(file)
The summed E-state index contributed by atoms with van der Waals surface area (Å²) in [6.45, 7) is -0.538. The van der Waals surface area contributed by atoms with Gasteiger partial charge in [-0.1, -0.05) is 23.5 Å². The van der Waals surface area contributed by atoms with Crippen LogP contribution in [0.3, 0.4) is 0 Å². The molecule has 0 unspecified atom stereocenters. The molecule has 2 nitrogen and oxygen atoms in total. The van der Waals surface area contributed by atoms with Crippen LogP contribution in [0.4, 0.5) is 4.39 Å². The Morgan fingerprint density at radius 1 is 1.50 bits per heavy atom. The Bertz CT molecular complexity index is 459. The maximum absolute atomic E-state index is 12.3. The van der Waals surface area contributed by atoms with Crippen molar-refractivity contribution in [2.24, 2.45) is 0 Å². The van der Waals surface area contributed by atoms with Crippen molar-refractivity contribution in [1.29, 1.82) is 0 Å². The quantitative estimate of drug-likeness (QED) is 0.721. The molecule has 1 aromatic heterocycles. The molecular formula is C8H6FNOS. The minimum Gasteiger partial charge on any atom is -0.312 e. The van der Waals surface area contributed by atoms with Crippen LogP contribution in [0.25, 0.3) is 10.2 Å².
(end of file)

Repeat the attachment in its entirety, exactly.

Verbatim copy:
The summed E-state index contributed by atoms with van der Waals surface area (Å²) in [6.45, 7) is -0.538. The van der Waals surface area contributed by atoms with Gasteiger partial charge in [-0.1, -0.05) is 23.5 Å². The van der Waals surface area contributed by atoms with Crippen LogP contribution in [0.3, 0.4) is 0 Å². The molecule has 0 unspecified atom stereocenters. The molecule has 2 nitrogen and oxygen atoms in total. The van der Waals surface area contributed by atoms with Crippen LogP contribution in [0.4, 0.5) is 4.39 Å². The Morgan fingerprint density at radius 1 is 1.50 bits per heavy atom. The Bertz CT molecular complexity index is 459. The maximum absolute atomic E-state index is 12.3. The van der Waals surface area contributed by atoms with Crippen molar-refractivity contribution in [2.24, 2.45) is 0 Å². The van der Waals surface area contributed by atoms with Crippen molar-refractivity contribution in [1.29, 1.82) is 0 Å². The quantitative estimate of drug-likeness (QED) is 0.721. The molecule has 1 aromatic heterocycles. The molecular formula is C8H6FNOS. The minimum Gasteiger partial charge on any atom is -0.312 e. The van der Waals surface area contributed by atoms with Crippen LogP contribution in [0.25, 0.3) is 10.2 Å².